Today the folks at JFK Airport unveiled a new sculpture on permanent exhibit inside Terminal 4. The Bulgarian-born artist Dimitar Lukanov created the art piece, which is titled “Outside Time.” The steel and aluminum sculpture is 30 feet wide by 15 feet high and is almost completely airborne. According to a press release, it “serves as a poignant sendoff for the millions of air travelers that pass through the building.”
“Outside Time” is the second of a three-part art installation to be installed by Lukanov at Terminal 4. In 2006 he created “Light to Sky” and was commissioned to create this piece for the Terminal in 2012. His third art piece will be installed by April, 2014. “Outside Time” is located on the 4th floor departures level after the TSA checkpoint. Check out a few more photos of the work after the jump.
There will be movies from around the world — and around the corner. On March 4th, the fourth annual Queens World Film Festival will kick off a six-day moving image rampage of everything from feature films to shorts. Attendees can check out a dazzling selection of foreign flicks from such exotic ports of call as Belgium, Iran, India, Spain, Kosovo, Switzerland and Vietnam and enjoy the work of 18 borough-based auteurs. Like-minded films will be blocked together and will roll at Astoria’s Museum of the Moving Image, The Secret Theatre and Nesva Hotel in Long Island City and PS 69 in Jackson Heights. The fun starts with an opening night party featuring the world premiere of the director’s cut of the of 2014 Academy Award-nominated documentary The Act of Killing. Directed by English-born Joshua Oppenheimer, the movie portrays his country’s national guilt potentially exhumed by a love of movies.
Auburndale produced an unlikely innovator in the art world in the mid-20th century: shadow box and collage artist Joseph Cornell (1903-1972), who over four decades lived in a small frame house on Utopia Parkway south of Crocheron Avenue. Cornell and his family moved to Bayside from Nyack, NY after the death of his father in 1917, and after a few years, moved again to Utopia Parkway.
Beginning in the mid-1930s, Cornell made wooden boxes about one to two feet high and filled them with found objects: photos of birds, buttons, corks, newspaper clippings, jars, photographs, toys, theatrical poster fragments and other relics he found in junk shops and flea markets. His art was played out, it seems, from a desire to break away from his Queens life. He would create hommages to places he’d never been, movie stars like Jennifer Jones and Lauren Bacall and 19th-Century ballerinas, which were a favorite subject. His pieces were named whimsically: one of his first works, Untitled (Soap Bubble Set) features a lunar map, a doll’s head, a glass holding an egg, and four small cylinders, two of which picture medieval artwork depicting the planet Saturn…but no pictures of soap bubbles. His box lids were often covered with old maps. His work spanned the art movements of surrealism and abstract expressionism, and his whimsical and melancholy pieces have also been considered a precedent to the pop art of the 1960s. His art films initially aroused the jealousy and ire of Salvador Dali, who nonetheless became a friend.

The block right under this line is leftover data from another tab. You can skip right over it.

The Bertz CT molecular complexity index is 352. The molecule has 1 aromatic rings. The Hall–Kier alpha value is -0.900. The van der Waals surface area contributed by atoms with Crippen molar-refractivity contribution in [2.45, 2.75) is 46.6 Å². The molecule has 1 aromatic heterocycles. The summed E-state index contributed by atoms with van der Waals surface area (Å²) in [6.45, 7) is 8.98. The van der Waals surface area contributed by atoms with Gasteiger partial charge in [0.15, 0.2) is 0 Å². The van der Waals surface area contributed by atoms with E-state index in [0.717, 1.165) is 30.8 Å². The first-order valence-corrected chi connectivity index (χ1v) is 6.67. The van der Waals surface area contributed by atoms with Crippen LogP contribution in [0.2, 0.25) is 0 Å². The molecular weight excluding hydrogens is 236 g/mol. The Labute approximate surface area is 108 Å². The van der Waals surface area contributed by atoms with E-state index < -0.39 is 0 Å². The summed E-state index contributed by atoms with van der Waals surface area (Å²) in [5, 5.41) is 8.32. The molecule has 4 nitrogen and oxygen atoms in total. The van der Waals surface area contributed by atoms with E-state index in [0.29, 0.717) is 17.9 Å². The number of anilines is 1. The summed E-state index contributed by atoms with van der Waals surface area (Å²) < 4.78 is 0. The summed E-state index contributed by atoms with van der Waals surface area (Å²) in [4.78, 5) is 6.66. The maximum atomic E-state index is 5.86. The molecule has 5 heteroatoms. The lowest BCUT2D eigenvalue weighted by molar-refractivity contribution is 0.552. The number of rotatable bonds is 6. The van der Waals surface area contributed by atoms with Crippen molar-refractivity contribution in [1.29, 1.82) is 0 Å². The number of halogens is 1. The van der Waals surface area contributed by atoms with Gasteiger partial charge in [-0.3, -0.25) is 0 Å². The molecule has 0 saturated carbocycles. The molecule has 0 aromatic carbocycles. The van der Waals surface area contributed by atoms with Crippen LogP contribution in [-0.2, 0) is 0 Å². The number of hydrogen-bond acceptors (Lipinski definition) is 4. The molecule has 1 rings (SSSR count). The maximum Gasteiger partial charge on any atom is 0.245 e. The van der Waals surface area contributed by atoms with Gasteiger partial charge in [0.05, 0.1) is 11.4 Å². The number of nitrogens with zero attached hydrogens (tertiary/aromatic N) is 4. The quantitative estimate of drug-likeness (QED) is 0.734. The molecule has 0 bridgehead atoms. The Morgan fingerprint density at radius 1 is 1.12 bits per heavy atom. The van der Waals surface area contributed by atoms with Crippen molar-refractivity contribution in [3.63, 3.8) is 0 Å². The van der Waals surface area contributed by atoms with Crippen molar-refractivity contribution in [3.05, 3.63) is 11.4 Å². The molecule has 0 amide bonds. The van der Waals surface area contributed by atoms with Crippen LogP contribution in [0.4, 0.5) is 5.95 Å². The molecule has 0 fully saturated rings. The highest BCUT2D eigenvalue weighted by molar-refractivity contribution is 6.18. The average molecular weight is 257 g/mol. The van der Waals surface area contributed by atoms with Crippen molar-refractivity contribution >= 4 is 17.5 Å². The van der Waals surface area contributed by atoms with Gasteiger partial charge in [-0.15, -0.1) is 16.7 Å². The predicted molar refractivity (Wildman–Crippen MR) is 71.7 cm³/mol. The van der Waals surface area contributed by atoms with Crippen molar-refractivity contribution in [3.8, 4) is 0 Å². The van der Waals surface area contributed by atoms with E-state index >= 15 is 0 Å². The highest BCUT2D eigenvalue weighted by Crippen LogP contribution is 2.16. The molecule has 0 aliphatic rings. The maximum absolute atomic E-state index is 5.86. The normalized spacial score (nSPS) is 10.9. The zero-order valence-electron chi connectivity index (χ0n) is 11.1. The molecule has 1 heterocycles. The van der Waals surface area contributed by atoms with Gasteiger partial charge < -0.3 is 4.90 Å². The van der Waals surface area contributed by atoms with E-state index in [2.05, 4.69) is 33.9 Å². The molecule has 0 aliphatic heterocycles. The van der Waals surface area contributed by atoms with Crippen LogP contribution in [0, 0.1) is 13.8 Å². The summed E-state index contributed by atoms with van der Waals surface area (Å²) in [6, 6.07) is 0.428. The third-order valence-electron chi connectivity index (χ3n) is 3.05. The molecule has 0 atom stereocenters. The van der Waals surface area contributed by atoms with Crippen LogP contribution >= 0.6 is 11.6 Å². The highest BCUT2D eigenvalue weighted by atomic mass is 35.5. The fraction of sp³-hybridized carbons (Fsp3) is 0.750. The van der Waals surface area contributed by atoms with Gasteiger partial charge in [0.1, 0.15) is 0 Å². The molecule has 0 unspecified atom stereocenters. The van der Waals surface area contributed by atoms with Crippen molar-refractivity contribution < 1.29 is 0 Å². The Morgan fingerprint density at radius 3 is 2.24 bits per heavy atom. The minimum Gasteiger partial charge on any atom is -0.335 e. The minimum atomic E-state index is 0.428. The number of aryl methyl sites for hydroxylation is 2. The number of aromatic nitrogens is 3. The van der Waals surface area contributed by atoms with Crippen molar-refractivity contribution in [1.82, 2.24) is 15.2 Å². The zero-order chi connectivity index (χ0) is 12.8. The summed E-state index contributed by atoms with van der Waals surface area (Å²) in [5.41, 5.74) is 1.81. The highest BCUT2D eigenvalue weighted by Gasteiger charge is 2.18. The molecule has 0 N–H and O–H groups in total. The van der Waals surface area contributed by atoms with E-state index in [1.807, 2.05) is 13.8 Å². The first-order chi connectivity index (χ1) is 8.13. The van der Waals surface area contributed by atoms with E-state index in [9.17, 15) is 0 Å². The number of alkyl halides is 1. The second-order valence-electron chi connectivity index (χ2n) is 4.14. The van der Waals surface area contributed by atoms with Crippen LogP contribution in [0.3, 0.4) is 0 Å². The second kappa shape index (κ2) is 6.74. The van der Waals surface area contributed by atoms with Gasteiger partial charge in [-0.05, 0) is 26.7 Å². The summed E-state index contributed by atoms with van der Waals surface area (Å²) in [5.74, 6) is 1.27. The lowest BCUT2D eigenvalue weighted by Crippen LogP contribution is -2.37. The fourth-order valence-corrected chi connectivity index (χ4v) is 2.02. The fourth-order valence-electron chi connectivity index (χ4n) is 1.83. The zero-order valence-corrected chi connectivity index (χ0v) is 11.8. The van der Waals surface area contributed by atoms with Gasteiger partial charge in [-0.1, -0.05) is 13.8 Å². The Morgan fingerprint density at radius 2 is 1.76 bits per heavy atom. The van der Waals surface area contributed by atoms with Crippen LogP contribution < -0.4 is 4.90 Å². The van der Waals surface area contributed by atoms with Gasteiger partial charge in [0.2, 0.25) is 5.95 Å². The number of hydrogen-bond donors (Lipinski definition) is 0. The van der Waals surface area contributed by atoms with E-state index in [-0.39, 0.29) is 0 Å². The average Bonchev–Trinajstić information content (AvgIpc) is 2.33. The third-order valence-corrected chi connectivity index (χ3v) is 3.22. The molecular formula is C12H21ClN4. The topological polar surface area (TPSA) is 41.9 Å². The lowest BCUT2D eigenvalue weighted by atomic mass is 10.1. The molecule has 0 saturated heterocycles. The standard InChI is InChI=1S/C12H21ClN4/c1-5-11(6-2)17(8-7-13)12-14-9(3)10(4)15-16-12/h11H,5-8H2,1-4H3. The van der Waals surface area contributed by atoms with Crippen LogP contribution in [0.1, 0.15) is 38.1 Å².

Though he lived a somewhat solitary life with his mother and brother Robert (who had cerebral palsy), and never married, Cornell was no recluse: he kept up a voluminous correspondence with artistic and literary lights such as Marcel Duchamp, Susan Sontag, Yoko Ono, Marianne Moore, and Tony Curtis. His fame built gradually; he was well-respected in the 1930s, well-known by the 1940s, and celebrated by the 1960s, though he always lived modestly. Several Cornell pieces are on permanent exhibit in the Museum of Modern Art.
This week Oakland Gardens’ PS 213 held its annual International Fair, in which students celebrated all the different cultures represented in the school. The Times Ledger attended and took some wonderful pictures of the six different dance performances, which included Korean circle dancing, Latin American bullfighting dancing and Israeli line dancing. The school has hosted the two-day event for seven years now — on the first day the focus is on learning about different societies around the world and the second day is dedicated to the dance performances. Students began preparing for the dances way back in October, and parents volunteered for hundreds of hours to organize, decorate, and provide all the costumes.